Open uPortal technology gains ground in the UK
Over a series of meetings, US representatives of the Java in Administration Special Interest Group (JA SIG) outlined their open source university portal technology to a diverse sample of UK HE representatives. Result: intriguing points of contact between UK educational software projects and uPortal have been identified, and a UK JA SIG has been set up.
Like other portal technologies, JA SIG's big idea with uPortal is to enable a single access point to useful information for members of institutions that run the portal. It aggregates content from as many sources as manageable, and then selects which information to push out to the personalised page of the individual user. Gather stuff, then personalise it. The difference with other portal technologies lies in a combination of three things: it is specifically designed for higher and further education, it aims to implement open standards where possible and it is open source software. As a result, it has now become one of the most widely used portal technologies in the US.
But not just the US; a number of Joint Information Services Committee(JISC) projects have used the same technology to provide students and staff with a personal view of the online resources of the universities of Hull, Nottingham, Bristol and De Montford University. The visit of the US JA SIG representatives was essentially intended to intensify that link in an effort to further internationalise uPortal. JA SIG wants to do that not just out of a desire to do things properly, but also to build up enough momentum behind establish useful standards like OASIS' Web Services for Remote Portals (WSRP)- a means by which bits of content can be shared through portal 'channels'. The effort clearly paid off, because anyone interested can now join a UK JA SIG by signing themselves up to the JASIG-UK mailing list.
Issues that have already been tackled by the group in the very same meetings include noodling out how something like uPortal fits with other educational technology. In theory, a portal should sum up all on-line resources of an institution, including the Virtual Learning Environment(s) (VLE). Trouble is, many VLEs already have functions that are quite similar to what a portal would provide- usually just not as powerful and as flexible as those of, for example, uPortal. An additional complaint from portal implementors is that VLE functions like calendaring, chat, authentication or groupmanagement can not easily be taken out of VLE software either. In other words, there's a bit of a battle for supremacy going on between these two technologies. There are also a few differences in technical culture to overcome between the two camps: the portal people tend to be quite library oriented for metadata and therefore use the Z39.50 search and discovery standard often. The VLE people tend to be firmly wedded to IMS meta data and IEEE LTSC Learning Object Model (LOM). There are (software) bridges to be built there, but the fit is not always straightforward.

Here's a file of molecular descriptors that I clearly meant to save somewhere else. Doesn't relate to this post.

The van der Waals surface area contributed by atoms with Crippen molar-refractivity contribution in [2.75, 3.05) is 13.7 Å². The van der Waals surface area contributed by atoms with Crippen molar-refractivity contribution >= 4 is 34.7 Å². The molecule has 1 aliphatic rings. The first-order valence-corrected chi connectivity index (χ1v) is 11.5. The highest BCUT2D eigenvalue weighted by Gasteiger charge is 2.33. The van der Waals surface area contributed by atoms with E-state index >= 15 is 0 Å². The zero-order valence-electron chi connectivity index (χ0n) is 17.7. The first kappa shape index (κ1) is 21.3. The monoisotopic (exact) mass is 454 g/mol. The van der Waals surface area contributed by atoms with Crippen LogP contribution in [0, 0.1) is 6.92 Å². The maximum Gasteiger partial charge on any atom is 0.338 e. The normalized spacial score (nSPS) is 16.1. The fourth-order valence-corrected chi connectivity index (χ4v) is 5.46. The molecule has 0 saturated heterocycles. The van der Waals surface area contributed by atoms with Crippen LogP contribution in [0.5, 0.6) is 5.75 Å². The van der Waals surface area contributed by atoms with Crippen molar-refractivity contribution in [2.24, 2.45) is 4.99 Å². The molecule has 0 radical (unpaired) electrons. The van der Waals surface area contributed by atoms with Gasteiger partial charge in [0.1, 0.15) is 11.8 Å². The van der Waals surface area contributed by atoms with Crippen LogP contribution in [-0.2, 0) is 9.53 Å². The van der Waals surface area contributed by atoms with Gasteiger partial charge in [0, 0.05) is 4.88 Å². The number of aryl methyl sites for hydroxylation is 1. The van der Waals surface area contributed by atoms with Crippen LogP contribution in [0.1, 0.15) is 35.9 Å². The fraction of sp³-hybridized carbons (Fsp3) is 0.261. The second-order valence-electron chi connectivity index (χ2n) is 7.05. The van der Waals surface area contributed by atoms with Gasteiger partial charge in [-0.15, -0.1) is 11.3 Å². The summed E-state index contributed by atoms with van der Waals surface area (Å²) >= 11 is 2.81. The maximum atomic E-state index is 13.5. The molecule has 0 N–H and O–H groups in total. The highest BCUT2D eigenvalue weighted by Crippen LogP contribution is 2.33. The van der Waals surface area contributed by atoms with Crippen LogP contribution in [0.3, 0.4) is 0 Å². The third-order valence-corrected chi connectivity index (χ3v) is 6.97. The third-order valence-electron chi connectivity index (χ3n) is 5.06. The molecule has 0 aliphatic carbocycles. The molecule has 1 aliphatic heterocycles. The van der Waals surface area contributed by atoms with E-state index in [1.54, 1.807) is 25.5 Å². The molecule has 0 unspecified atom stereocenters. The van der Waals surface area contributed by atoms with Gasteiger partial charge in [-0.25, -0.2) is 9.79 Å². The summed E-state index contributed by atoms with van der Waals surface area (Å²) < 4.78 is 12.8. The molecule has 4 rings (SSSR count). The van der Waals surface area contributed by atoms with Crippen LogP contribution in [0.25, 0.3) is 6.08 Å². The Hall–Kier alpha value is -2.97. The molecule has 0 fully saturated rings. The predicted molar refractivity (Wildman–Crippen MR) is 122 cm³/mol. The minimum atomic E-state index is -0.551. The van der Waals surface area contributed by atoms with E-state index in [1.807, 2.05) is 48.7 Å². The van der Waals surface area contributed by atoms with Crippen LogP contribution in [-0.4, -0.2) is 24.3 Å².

On the other hand, as Jon Maber, developer of the Bodington Common VLE, pointed out, there is often little difficulty in practice in having multiple, separate information systems. People at Leeds, where Bodington Common was developed, know that specific kinds of information reside on different services. A portal could be a useful addition there, but not necessarily one that makes everything else redundant. Ultimately, the channel idea at the heart of portals ought to be flexible enough to push content in and out of VLEs. Who then gets to publish the user's favourite page that displays all that content is perhaps not so important.
One more immediate point of contact was established between the ANGEL (Authenticated Networked Guided Environment for Learning) project and uPortal. Though ANGEL started out as another portal, it pretty much went underground. That is to say, rather than provide the conduit to everything for a user, it aims to be the interface to everything for systems. It provides a unified means of looking after copyrighted material, for example. Or takes requests for specific information (library records, learning objects) from outside an institution and passes it on to the systems that look after that information in ways they can understand. The two big issues that everyone in that area is concerned with is authentication and authorisation of users. Ideally, a person would only have to authenticate once, and have access to everything (including resources half a world away) thereafter. This is a clear area of expertise where ANGEL and uPortal could pool resources.
On a much more abstract and pedagogical level, the relation between Colloquia -the peer to peer VLE from Bolton Institute- is primarily one of contrast. Where a portal personalises content in the system, on an institutional server, Colloquia personalises it completely at the client end. Personalisation there means that the actual system is someone's own application- both a server and a client. Yet even here some common interest could be explored. If channels are made available in a standardised format, there is no reason why Colloquia couldn't capture and display it. At its simplest by displaying an appropriate webpage, but more sophisticated means (e.g. by using uPortal's XSLT technology to output to an HTML file wrapped in an IMS content package) should be possible.
Further information about uPortal can be found at the JA SIG's uPortal site. All the presentations of the UK universities' uPortal workshop have been put up at Hull's PORTAL site. You can also browse or sign up to the new jiscmail JASIG-UK mailing list